Who knew this was going to be a poem about flowering water lilies? Although we could hardly think of a poem that celebrates tenderness as such, it’s also a dark poem. It doesn’t look at war and violence, for instance, as the dirty work of patriarchy. While somebody could say that Phillips is deconstructing Homer, he is actually reading Homer well. There is a lot of Carl Phillips in this poem. There are two of his leitmotifs that he returns to in his poems, the sexual or romantic horse of the body, and the idea of royalty as being something conferred on people in love and passion, a sort of mock royalty that is also entirely sincere, in the spirit of the Rimbaud prose poem about lovers who just have to announce their royalty in order to reign for a day, and who don’t reign for very long (“In fact they were regents for a whole morning” in the Ashbery version). In last year’s chapbook, Star Map with Action Figures, Phillips has a character called “the King” who sees two younger lovers “fucking” and comes to realize that the younger men are doing something that has to do with grace, and which is as if “they’re singing a song that might go, ‘I’m the king, no you’re / the king and I’m the river, no you’re the river.'” Wonderful equanimity, wonderful democracy. If we go back to Phillips’s first book, the idea of royalty is something extracted from a partner with “drink and the good money / you’ve paid.” All of the books, taken together, show the poet’s developing consciousness.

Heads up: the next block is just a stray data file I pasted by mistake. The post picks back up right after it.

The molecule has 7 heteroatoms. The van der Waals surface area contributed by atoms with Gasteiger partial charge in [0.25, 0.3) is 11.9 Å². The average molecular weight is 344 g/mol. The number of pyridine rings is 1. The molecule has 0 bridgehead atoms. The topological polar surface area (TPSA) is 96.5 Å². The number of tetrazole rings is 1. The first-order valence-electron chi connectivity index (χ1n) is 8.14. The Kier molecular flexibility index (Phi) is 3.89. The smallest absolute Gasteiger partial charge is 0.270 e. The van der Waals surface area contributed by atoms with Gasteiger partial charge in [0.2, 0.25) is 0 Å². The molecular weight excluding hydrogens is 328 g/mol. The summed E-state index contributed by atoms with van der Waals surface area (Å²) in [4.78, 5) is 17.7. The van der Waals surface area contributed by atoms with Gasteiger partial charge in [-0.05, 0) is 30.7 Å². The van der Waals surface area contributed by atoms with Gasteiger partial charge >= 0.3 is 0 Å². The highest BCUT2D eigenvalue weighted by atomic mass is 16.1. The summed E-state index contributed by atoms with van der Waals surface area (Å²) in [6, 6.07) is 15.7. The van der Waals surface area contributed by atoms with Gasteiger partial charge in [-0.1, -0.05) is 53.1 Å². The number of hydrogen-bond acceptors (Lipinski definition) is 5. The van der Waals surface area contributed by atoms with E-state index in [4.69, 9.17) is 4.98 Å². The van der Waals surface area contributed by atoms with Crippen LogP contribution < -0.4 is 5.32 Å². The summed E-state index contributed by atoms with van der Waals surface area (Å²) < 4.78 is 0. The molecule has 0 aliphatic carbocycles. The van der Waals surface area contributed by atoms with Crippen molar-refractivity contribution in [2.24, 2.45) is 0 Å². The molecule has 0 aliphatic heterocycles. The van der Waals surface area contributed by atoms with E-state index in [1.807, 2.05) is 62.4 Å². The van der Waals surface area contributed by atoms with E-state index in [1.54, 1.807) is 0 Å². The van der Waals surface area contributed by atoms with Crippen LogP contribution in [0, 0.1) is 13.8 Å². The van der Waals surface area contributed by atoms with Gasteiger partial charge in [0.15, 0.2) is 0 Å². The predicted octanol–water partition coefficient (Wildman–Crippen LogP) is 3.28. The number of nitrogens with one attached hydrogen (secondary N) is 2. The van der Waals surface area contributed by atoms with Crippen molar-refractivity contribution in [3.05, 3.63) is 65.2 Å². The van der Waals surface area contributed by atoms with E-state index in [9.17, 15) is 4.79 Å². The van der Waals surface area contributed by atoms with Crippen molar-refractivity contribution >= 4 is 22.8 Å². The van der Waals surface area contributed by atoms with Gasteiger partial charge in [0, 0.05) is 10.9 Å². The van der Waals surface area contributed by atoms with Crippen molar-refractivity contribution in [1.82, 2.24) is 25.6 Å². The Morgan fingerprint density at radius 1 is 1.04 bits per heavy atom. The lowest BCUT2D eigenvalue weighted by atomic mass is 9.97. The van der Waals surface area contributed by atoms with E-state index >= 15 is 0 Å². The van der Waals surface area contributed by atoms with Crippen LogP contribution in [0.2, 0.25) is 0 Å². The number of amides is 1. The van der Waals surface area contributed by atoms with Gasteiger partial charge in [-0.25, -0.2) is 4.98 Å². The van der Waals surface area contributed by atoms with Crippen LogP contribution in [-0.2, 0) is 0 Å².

And Phillips—being a love poet who delights in indeterminate play, of making us search our responses to find the shadowy or sun-dappled theater of the poem—”Defiance” is also a seducer’s song, even if the poem’s seduction happens within marriage. “This only needs to be troubling / if we want it to be” are lines with a potentially comic reserve of oil. Take these lines out. Straighten your shoulders, and walk up to somebody and say them. Then duck. On the other hand, it’s hard to think of lines that are more appropriate and fitting for the years we are living through than “Our minds are / as the days are, dark // or bright, says  Homer,” but the darkness is something that is held in our minds, in all of our mind, and so is the brightness. Realness is grey. Actually, there are a number of poems that have displacements, as Frost might call them, that show that Phillips is paying attention to a whole lot of stuff and simply refusing to deal with it on the level of cliché or from a moralistic and distanced stance. Think of Trump’s ridiculous and under-attended inauguration. Then read what could be a poem about poetic technique, “Cadence,” which could be also about being desired in intrusive ways that you really don’t want.

To be honest, the crowd frightened me at first:
the size, but also how some had—for mouths—just holes
at the back of which, only half discernible,
so that I’d think I’d seen a thing and have to look again,
lay a faint glow, like the last
embers of a fire once believed